There is no such thing as ‘at will employment’ in Canada. The concept of ‘at will’ employment simply doesn’t exist here. In Canada, under the common law, absent just cause for dismissal, employees are per se hired for an indefinite term and they are thus entitled to reasonable notice of termination or pay in lieu.
Employers are prohibited from making an employment contract ‘at will’. A Canadian court will void any employment contract that tries to call employment in Canada ‘at will’ and replace it with a contract of indefinite duration terminable by reasonable notice only.
What is ‘At Will’ Employment?
At will employment means an employer can terminate an employee’s employment without any reason and without notice. If an employee works ‘at will’ he will effectively be precluded from advancing any claim for damages for a failure of his employer to provide notice of the termination of his employment.
Likewise, at will means that an employee is able to leave his job at any time for no reason and no notice.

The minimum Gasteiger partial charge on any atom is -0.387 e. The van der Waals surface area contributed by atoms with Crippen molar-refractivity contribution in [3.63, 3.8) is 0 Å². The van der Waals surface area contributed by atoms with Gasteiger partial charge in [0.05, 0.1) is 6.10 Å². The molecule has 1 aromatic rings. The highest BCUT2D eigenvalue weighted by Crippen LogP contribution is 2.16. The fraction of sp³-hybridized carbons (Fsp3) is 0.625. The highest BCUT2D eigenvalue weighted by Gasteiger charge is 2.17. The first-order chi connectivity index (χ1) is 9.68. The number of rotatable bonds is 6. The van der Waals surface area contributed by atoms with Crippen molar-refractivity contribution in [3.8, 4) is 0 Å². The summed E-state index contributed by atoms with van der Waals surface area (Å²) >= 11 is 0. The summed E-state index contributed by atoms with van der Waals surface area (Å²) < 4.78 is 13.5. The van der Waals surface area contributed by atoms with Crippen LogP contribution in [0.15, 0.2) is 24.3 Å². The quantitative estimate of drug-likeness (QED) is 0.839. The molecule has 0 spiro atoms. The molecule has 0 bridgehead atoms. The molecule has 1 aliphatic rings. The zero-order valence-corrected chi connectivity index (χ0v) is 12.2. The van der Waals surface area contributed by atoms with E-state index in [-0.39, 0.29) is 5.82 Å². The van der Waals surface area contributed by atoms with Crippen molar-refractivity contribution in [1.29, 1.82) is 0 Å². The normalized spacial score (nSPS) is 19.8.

Consequences of an at will employment clause in a Canadian employment contract
If an employer were to put in a clause in a Canadian employment contract that the employee’s employment is “at will”, then that clause would be illegal and it would be severed by the court. In the result, the contract would automatically convert to an implied contract of indefinite employment to which the parties could only terminate the contract by reasonable notice. Breach of this implied term will result in an action for damages by the dismissed employee. See: Honda Canada Inc. v Keays, 2008 SCC 39 (CanLII) at para 50,  2 SCR 362.
Many US based employers who didn’t have the luxury of Canadian employment law advice mistakenly reuse their American employment contracts that contain at-will clauses in Canada. This is a costly mistake and one we see very often even from sophisticated companies. Canadian counsel could have advised them that although we follow the law of common law reasonable notice in Canada, properly drafted employment contracts can heavily limit the quantum of reasonable notice owed to an employee in Canada.
The History of Reasonable Notice